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The European Championships, a showpiece event in the soccer calendar that comes around just once every four years, has rightfully been hitting the headlines this week; however it has been for all the wrong reasons. Hosted in the Eastern European nations of Poland and Ukraine, serious concerns have been raised about the possibility of racist abuse against both visiting players and fans by a minority of local ‘fans’.
The tournament organizer, UEFA, has faced a high level of criticism for allowing these countries to host the tournament when racist and prejudicial behavior is displayed with alarming frequency in their stadiums. The BBC’s ‘Panorama’ show conducted a research into the behavior in stadiums of both Poland and Ukraine and the resulting television documentary shocked viewers. The documentary showed black players being subjected to monkey chants and thrown bananas, whilst some Asian fans were brutally attacked by other fans in the stadium and were given very little assistance by the stewards present at the game. There were also frequent incidents of anti-Semitism and pro-Nazi attitudes that also extended outside of the stadiums.
Whilst UEFA president Michel Platini has vehemently defended their decision to host the tournament in Poland and Ukraine, other soccer luminaries have condemned the decision and taken their own action. Former England centre-back Sol Campbell is one such person and has warned England fans of all ethnicities to stay at home and watch the tournament on television rather than risking abuse and violence by travelling to support the team. Controversial Italian striker Mario Balotelli also voiced discontent with UEFA’s decision, stating that if he is subjected to racist abuse whilst playing at the European Championships, he will simply walk off the pitch.
In the wake of these statements and similar comments from footballers of both past and present, Platini confirmed that any player walking off of the pitch because of racist abuse will be booked. Platini then qualified this by saying that referees would have the discretion to end a match prematurely if they believe racist abuse is occurring. Although Platini’s fairly cavalier attitude to a complex problem has won him very few fans in the last month, the ire of some fans was cooled by his declaration that referees would be able to stop matches early, and should do so, if witnessing racist abuse from fans.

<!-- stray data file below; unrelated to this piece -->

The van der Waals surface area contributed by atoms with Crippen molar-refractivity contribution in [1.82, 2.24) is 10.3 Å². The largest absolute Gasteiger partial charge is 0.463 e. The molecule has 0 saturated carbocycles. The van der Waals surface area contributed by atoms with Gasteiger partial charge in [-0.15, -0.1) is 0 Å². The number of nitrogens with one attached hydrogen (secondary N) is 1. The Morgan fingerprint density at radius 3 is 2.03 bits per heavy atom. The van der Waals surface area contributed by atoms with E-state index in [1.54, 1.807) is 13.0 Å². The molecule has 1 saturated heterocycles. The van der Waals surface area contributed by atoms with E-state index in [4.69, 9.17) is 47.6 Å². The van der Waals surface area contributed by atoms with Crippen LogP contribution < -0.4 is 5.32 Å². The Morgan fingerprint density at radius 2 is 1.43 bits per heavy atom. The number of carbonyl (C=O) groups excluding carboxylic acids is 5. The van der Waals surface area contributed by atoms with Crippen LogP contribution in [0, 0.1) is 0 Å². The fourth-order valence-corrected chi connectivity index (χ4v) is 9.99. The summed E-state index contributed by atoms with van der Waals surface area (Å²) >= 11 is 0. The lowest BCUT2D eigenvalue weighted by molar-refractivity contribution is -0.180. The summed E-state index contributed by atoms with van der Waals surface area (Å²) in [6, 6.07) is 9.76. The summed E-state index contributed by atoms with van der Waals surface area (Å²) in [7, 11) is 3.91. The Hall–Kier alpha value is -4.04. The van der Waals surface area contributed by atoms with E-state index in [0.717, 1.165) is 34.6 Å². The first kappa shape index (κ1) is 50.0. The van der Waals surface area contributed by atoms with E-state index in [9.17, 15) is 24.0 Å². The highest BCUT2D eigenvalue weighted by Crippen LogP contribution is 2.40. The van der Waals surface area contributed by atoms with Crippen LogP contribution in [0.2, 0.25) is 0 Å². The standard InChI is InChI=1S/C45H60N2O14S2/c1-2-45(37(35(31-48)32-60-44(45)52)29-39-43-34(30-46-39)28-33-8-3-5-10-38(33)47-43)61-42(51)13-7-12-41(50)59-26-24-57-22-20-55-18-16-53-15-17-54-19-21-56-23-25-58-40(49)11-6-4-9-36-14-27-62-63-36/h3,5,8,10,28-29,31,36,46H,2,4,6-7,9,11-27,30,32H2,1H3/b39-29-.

This lessening of tensions did not last long however, with preparations for the opening game of the tournament between Poland and Greece overshadowed by claims the Dutch team were subject to racist chanting during their first open training session in the Polish city of Krakow. Although the Dutch FA will not file a complaint with UEFA, due to the presence of political chanting at the time also, the case has raised an ominous shadow over the entire tournament. All eyes will now be on both the training sessions and matches of the likes of England and France, both of whom have a large number of black players in their squads.
Needless to say, if there are any more reported cases of racism in either country, whether it be in a stadium and directed at players, or on the streets against fans of the visiting teams, strength will be lent to the condemnations of UEFA for allowing a tournament such as this to be hosted in these countries. Platini is likely to bear the brunt of these accusations and will not be able to use ignorance as an excuse, with concerns about racism in the Eastern European leagues having been well publicized for years now.
With UEFA firmly in the firing line should any further incidents occur, Platini and Co. will be watching on anxiously as the tournament moves into the group stages and will be hoping that the tournament will be remembered for its football and not its off-the-field controversies.
Image Courtesy Kancelaria Premiera